CROWN POINT — A judge on Wednesday rejected a prosecutor's recommendation for alternative placement and sentenced a Merrillville man to a maximum of four years in prison for gouging a woman's eyes and stabbing his child's mother with a fork during an attack last spring in Schererville.
Charles McCloud-Smith, 28, told Lake Criminal Court Judge Natalie Bokota "hell hath no fury like a woman scorned" as he attempted to explain what led him to attack the women March 5 in the 1400 block of Grandview Court in Schererville.
Bokota offered up a different literary allusion before pronouncing McCloud-Smith's sentence: "Judge a man by his actions, not by his words."
"Whatever dreams or hopes that you have for the future cannot become reality if you continue to sabotage yourself," Bokota said.
McCloud-Smith pleaded guilty in September to battery resulting in moderate bodily injury and domestic battery resulting in moderate bodily injury, both level 6 felonies.
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He admitted he gouged a woman's eyes after she awoke to find him standing over her and stabbed his ex-girlfriend when she attempted to intervene, the plea agreement states.
The ex-girlfriend suffered a laceration to her upper arm. The other woman, who was the ex-girlfriend's roommate, suffered bleeding to the eyes.
McCloud-Smith said he taught his ex-girlfriend to be more "self-sufficient" during the course of their relationship and accused her of trying to "demonize" his character.
He said Wednesday he went to the women's apartment out of frustration, because he wanted more visitation time with his child.
The two women were not in court to give victim impact statements.
Lake County Deputy Prosecutor Nadia Wardrip said McCloud-Smith had three juvenile adjudications, eight misdemeanor convictions and five felony convictions. He also violated probation five times, both as a juvenile and an adult.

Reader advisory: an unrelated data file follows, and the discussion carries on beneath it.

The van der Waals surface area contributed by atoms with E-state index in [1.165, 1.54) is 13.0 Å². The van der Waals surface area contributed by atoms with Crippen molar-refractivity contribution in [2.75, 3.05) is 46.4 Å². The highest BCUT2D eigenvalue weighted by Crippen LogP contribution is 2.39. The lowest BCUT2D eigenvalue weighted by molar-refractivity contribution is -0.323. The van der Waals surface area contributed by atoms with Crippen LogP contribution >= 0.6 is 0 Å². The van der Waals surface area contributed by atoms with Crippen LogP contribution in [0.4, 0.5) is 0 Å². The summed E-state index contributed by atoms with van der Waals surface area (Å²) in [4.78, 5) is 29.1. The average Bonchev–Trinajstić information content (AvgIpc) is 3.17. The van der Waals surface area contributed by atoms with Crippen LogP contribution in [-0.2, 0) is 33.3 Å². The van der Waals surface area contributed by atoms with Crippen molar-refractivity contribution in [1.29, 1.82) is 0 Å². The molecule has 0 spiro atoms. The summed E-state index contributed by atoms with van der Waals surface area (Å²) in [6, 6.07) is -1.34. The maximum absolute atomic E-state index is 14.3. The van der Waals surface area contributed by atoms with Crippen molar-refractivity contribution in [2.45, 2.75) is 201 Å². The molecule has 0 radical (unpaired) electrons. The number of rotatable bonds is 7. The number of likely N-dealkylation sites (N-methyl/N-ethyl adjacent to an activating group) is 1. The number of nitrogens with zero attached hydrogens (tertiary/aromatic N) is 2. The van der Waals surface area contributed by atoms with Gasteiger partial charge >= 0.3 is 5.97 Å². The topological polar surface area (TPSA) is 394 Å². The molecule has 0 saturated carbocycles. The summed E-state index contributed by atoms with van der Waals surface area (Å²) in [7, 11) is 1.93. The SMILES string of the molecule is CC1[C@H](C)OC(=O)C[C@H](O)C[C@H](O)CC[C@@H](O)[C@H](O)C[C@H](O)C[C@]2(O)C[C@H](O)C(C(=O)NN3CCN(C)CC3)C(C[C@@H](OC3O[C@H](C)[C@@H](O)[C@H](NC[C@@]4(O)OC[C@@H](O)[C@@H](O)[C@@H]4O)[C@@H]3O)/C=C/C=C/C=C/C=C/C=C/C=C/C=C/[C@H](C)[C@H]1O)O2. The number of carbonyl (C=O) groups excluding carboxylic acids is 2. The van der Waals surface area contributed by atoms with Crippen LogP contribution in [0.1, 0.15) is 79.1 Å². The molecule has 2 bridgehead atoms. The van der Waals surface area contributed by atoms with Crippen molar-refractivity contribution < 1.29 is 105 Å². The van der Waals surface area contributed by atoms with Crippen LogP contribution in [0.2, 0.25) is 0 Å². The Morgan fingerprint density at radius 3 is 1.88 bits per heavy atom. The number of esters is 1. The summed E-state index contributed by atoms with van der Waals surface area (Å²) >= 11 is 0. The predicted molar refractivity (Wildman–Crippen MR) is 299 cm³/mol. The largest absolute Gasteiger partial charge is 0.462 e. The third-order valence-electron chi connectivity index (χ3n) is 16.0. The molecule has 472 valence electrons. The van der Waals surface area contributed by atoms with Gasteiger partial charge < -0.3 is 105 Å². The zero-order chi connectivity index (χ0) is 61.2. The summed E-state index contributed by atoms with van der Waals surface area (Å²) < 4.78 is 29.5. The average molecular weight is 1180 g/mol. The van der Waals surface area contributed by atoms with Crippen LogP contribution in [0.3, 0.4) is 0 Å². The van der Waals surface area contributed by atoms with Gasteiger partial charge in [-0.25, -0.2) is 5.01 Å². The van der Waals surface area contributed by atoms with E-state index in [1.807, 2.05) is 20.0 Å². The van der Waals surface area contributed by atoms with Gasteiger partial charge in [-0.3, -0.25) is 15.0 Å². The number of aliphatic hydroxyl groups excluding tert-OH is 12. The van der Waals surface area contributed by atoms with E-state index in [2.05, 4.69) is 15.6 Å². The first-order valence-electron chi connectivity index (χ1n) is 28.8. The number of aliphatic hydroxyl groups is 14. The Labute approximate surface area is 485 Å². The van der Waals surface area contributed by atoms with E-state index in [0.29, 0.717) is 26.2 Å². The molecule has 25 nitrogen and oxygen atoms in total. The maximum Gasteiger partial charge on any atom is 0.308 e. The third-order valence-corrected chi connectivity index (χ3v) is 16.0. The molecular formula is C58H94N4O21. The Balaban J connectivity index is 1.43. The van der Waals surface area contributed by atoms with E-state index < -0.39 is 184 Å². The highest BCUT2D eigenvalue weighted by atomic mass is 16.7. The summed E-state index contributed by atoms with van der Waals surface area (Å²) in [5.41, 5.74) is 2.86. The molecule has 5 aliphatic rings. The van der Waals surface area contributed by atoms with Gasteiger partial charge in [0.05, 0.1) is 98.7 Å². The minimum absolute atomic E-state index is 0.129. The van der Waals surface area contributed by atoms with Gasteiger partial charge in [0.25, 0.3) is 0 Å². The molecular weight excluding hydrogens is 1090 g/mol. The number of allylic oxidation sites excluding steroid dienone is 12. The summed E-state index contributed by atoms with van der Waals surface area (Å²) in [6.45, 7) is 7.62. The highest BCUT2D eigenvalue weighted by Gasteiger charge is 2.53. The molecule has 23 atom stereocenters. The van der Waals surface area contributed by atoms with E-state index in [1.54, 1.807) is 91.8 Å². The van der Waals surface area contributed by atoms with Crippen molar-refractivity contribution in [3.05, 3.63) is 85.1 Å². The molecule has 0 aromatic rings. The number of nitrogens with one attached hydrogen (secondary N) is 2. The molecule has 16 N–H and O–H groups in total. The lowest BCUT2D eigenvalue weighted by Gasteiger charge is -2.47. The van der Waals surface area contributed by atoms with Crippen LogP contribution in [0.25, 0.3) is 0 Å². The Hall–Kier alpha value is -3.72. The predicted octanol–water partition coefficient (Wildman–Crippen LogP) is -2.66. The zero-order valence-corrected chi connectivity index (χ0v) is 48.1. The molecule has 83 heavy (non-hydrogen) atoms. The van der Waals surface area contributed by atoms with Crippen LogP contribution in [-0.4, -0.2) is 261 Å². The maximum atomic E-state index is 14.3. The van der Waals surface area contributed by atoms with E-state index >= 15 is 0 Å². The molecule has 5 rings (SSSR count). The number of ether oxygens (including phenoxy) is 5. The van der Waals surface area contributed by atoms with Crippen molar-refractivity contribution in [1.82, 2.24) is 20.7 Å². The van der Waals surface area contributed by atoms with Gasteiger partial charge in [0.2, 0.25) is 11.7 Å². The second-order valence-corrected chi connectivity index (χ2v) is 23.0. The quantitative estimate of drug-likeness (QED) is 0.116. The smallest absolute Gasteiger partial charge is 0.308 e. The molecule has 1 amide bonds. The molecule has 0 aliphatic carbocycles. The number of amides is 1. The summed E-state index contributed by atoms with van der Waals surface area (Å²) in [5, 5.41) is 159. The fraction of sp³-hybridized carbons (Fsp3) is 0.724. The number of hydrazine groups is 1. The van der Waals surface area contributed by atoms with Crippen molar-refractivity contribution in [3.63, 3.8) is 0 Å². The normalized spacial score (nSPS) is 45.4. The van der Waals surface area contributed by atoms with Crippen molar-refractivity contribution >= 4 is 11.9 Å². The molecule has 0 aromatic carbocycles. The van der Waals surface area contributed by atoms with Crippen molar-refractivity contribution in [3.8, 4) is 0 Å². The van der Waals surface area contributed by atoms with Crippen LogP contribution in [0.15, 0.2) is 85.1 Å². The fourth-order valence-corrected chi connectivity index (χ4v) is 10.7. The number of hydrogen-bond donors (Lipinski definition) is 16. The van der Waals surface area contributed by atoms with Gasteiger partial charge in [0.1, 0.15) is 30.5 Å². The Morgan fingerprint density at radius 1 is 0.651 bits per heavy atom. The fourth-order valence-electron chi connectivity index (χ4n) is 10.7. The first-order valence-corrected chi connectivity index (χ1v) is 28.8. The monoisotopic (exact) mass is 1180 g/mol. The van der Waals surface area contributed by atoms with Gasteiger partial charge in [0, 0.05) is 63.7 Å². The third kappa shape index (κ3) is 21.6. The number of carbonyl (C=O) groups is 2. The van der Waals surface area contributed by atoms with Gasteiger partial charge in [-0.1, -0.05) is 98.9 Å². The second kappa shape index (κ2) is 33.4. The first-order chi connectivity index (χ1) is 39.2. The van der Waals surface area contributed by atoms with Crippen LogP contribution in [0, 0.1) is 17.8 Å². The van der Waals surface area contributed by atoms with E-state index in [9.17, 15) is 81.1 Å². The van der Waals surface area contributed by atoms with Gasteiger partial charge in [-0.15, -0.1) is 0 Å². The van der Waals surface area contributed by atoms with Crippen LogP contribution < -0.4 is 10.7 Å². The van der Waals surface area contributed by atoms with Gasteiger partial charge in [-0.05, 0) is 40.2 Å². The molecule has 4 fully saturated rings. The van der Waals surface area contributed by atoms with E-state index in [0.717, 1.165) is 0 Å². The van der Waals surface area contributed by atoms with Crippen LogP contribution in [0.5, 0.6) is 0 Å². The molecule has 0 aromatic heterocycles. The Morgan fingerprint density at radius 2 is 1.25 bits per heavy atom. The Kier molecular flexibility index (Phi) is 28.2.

Wardrip said McCloud-Smith's past convictions showed he was unstable and violent and asked Bokota to sentence him to four years, the maximum under his plea agreement. She said her office would stand by its promise to recommend he serve his time in the Lake County Community Corrections alternative placement program.
McCloud-Smith had hoped to resolve several pending Porter County criminal cases, but he ultimately was deemed unacceptable for the Community Corrections program because those cases remained pending, defense attorney Gojko Kasich said.
Kasich said McCloud-Smith obviously did not handle his frustration over access to his child correctly. The second victim was "in the wrong place at the wrong time," he said.
"It all happened in a flash," Kasich said.
McCloud-Smith was waived to adult court at age 16, which resulted in three of his felony convictions, Kasich said. McCloud-Smith said his experience in adult court at a young age was detrimental to his mental health.
Bokota said she understood McCloud-Smith, who was adopted at age 2, had a rocky start in life, but those who face challenges cannot develop into people who hurt others, break societal rules and commit crimes.
The judge refused to order McCloud-Smith to serve his sentence in the Community Corrections program because of his pending Porter County cases.
She granted his request to appoint an appellate public defender.